* * *

I've got several books going at once right now, and one has helped me to fall asleep every night, by reading just one short chapter after I climb into bed. It's another David Michie book, which is giving me another look at mindfulness and meditation. Once upon a time I meditated every day and found it to be very fulfilling, and these days I have attempted to find some time to take up the practice again. In any event, his writings always make me feel lighter and happier. 

My sister Norma Jean also told me about a book she read recently and recommended it highly: Midnight Library by Matt Haig. I've downloaded it onto my Paperwhite but haven't started it yet. I read the reviews and am looking forward to reading it. It's been a bestseller for a year now, and has been included on many lists as one not to miss, so I've also got that treasure to look forward to.

About that Paperwhite: I've found that reading on the device allows me to continue reading for much longer than when I am reading straight text from a physical book. My brother suggested that I enlarge and bold the text and find a font that I find appealing. I've done all that, and now I can lay aside my reading glasses and keep going for much longer. My eyes are definitely fading, due to the macular degeneration, but this helps me so much that I am encouraged I'll be able to keep reading for a good long time to come. That also makes me happy.

When I look at my life through the lens of gratitude, I can't imagine why I would not be able to find joy everywhere I look. I have so many reasons to celebrate each day as it comes. Sunday mornings I begin my day with this post, and although I had no idea what would come out today, I know that in spite of whatever my readers might glean from it, the post has helped me to change my own perspective to one that looks forward to the day to come, and those that follow as well.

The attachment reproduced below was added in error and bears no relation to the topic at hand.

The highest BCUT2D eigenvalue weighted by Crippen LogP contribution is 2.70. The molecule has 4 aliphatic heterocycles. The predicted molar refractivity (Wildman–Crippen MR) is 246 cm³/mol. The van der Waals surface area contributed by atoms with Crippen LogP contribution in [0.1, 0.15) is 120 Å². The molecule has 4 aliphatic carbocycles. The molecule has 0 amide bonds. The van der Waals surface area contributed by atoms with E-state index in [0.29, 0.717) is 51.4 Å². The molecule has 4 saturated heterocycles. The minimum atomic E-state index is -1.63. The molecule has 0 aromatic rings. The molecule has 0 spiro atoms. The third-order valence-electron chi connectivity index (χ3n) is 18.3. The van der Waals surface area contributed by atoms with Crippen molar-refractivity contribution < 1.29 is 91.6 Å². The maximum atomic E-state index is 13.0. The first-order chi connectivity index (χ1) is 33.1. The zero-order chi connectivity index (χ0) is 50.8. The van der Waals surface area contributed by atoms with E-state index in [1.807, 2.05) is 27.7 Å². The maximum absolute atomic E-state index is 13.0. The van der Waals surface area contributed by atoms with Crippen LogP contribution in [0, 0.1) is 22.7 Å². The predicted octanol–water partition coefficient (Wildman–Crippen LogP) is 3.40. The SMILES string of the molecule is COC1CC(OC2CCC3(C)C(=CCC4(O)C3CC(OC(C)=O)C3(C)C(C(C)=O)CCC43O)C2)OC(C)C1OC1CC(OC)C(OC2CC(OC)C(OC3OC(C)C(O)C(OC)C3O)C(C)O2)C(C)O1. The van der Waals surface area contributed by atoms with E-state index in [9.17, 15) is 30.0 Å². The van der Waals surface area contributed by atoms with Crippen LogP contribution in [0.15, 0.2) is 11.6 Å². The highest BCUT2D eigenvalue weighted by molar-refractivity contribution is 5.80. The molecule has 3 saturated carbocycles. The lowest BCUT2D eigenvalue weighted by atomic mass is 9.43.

My dear partner still sleeps next to me, and he's so still that I listen for his breathing. Ah, there it is, all is well. My tea is gone and my latte at the coffee shop beckons, along with my friends who will join me there, as usual. It's supposed to rain today, and after all the dry days, I'm looking forward to putting on my raincoat and allowing the cleansing drops to fall around me. Life is good.

I hope that whatever this day brings, you will find a moment to look around and see what wonders abound. They are there, with just a little nudge towards joy, I'll bet most of us can find some. Please remember that you are valued and that at least one person wishes you all good things. Be well, dear friends.

Sunday, August 15, 2021

Contemplating roses

Cornwall Rose Garden rose

 Truths and roses have thorns about them. —Henry David Thoreau

We have reached the Ides of August (the middle of the month) and late summer of 2021. It's a fraught time in the history of the planet. I wish there were more good news these days, but every time I turn on the TV and settle in to watch what's happening in the world today, I feel emotional pain, not just for the way the Covid virus is apparently sending us all backwards into lockdown, but how the children are vulnerable, and that this is still seen by some as a hoax. I feel also the pain of the people in the Middle East, where Afghanistan is falling to the Taliban, probably this week. Then yesterday Haiti suffered another earthquake and hundreds of people are buried in the rubble. And that's just the headlines.

I could go on and on, but I won't. It doesn't seem to help to wallow in misery, and there's enough of it in the news that I cannot easily bring myself to look away. For my own health, however, I realize that I must find the other side of this moment and think what it will look like in retrospect. What will be read about in history books about this moment in time? That it was when we turned the corner and started the journey towards truth and reconciliation? Or the moment when we lost our way completely and gave up the pretense that we are in charge in any way at all? Only time will give us the answer to that. The one thing I know for sure is that it is a pivotal and decisive moment.